There is a growing body of evidence to suggest that epigenetic abnormalities including DNA methylation and histone modification play a key role, in conjunction with genetic modifications, to cause altered patterns of gene expression, resulting in tumorigenesis. DNA hypermethylation of the promoter cytosine in cytosine phosphate guanine islands (CpG islands) causing downstream gene silencing has been shown to be intimately involved in tumorigenesis [76,77,78]. Altered DNA methylation of the H19 promoter has been shown to be involved in the abnormal expression of both H19 and IGF-2 genes in adrenocortical carcinomas [79]. Promoter methylation of TP53 however, has been demonstrated not to be a significant event in the development of adrenocortical carcinomas [80]. Two recent genome-wide DNA methylation profiling studies have shed additional light on the role of methylation in ACTs. We described six genes (CDKN2A, GATA4, DLEC1, HDAC10, PYCARD, SCGB3A1/HIN1) that were demonstrated to be significantly hypermethylated in ACC when compared with ACA and normal tissue. This finding was also associated with a corresponding decrease in gene expression. In addition, treatment of H295R cells with a demethylating agent restored expression of the hypermethylated genes, indicating that this is a reversible event [13]. Rechache et al. demonstrate that ACC samples were globally hypomethylated and describe distinct methylation patterns that could distinguish normal, benign, primary malignant, and metastatic tissue samples [81].

6. MicroRNA Profiling

MicroRNAs (miRNAs) are short non-coding RNAs that are involved in post-transcriptional regulation of gene expression. miRNAs regulate approximately one third of coding genes, therefore changes in miRNA expression may be associated with cancer development and progression.

miR-483-5p is one of the most investigated miRNAs involved in ACC. It has been shown to be upregulated in ACC compared to ACA, and has been identified as a predictor of poor prognosis in ACC [14,15]. miR-483-5p and IGF2 were also demonstrated to be statistically significantly co-expressed in ACC [14]. Given that miR-483-5p is located at 11p15.5 within the second intron of IGF2, it is likely that increased expression of miR-483-5p observed in ACC may be an indirect consequence of IGF2 over-expression. miR-483-3p was also found to be upregulated in ACC compared to ACA, which significantly correlated with miR-483-5p levels [82]. This upregulation of miR-483-3p was also seen in the study by Soon et al. [15], as well as in pediatric ACT [83]. miR-503 was also found to be upregulated in ACCs compared to normal adenocortical tissue and ACA in both pediatric and adult ACTs [15,83].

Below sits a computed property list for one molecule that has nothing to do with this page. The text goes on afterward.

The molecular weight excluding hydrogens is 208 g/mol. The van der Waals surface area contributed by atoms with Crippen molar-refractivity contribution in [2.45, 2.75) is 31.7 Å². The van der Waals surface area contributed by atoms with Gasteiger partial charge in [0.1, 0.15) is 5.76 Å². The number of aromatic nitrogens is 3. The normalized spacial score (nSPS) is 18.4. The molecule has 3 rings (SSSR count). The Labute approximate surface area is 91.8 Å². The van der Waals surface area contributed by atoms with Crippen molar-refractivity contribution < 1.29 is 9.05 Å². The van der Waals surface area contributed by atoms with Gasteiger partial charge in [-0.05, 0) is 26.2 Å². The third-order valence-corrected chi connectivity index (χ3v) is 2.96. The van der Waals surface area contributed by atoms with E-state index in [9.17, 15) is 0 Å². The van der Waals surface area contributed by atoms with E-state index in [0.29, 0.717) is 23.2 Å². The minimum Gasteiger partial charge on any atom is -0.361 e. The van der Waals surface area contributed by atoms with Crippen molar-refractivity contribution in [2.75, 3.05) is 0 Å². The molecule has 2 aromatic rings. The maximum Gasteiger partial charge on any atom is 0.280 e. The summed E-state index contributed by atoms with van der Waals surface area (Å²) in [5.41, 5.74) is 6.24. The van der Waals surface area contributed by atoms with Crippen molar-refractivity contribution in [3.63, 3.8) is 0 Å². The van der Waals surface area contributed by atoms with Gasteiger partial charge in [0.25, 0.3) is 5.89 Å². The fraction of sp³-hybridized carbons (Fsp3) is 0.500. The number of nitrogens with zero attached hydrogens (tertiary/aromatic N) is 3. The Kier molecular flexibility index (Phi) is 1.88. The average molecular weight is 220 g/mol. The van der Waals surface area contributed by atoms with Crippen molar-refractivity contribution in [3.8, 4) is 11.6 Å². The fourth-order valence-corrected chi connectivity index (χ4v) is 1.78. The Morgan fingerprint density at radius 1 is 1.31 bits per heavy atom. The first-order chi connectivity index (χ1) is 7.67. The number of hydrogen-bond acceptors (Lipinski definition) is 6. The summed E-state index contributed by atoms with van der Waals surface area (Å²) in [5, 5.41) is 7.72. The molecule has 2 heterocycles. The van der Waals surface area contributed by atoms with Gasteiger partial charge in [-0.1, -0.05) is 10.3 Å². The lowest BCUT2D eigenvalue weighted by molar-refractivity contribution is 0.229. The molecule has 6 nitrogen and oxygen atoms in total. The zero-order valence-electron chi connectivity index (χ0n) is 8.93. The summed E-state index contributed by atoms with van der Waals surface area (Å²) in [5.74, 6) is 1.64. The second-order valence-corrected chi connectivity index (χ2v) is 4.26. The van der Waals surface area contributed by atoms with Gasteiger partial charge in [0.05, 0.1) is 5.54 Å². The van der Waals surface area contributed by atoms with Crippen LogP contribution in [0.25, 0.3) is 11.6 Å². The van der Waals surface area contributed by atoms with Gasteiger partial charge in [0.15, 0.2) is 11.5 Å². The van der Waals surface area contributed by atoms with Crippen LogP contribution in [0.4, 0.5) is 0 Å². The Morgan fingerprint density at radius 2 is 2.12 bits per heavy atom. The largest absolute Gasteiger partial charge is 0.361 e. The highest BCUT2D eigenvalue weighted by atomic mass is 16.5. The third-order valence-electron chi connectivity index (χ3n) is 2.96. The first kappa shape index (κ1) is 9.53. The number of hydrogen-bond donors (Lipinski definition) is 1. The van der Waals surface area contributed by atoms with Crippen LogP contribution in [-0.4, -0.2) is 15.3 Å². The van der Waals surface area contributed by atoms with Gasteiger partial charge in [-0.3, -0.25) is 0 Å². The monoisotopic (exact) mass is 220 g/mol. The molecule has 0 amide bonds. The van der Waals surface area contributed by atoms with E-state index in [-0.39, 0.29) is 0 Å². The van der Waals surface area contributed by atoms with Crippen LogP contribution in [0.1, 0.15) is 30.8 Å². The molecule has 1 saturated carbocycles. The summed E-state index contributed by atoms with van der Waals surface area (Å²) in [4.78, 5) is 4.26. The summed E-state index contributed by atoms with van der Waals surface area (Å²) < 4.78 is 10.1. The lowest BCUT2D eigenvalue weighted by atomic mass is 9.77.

miR-184 has also been shown to be over-expressed in ACCs compared to ACAs [84]. miR-195 is another miRNA that has been the focus of much study in ACC. It is significantly down-regulated in ACCs compared to ACAs, and its low expression in ACCs is significantly associated with poor overall disease specific survival [14,15], It is also down-regulated in childhood ACTs [83].

miR-7 and miR-335 are also significantly down-regulated in ACCs compared to ACAs and normal adrenocortical tissue [15]. miR-214 and miR-375 are similarly significantly down-regulated in ACCs compared to ACAs and normal adrenocortical tissue in both adult and pediatric ACT [83,84].

7. Conclusions

Given the lack of a definitive histopathologic method of diagnosis of ACC, especially in the absence of widely invasive or metastatic disease, the identification of molecular markers has been the focus of much recent research. Mutations found in familial cancer syndromes have contributed significantly to our understanding of the pathogenesis of sporadic ACTs. In addition, genome-wide gene expression and DNA methylation studies, along with miRNA profiling have helped identify certain diagnostic and prognostic markers. There are however, substantial differences in the candidate molecular markers identified, indicating a heterogenous genetic and epigenetic basis. This, together with the relative rarity of ACC and the resultant small sample sizes analyzed, signify that additional studies are still required to further our understanding of this disease process.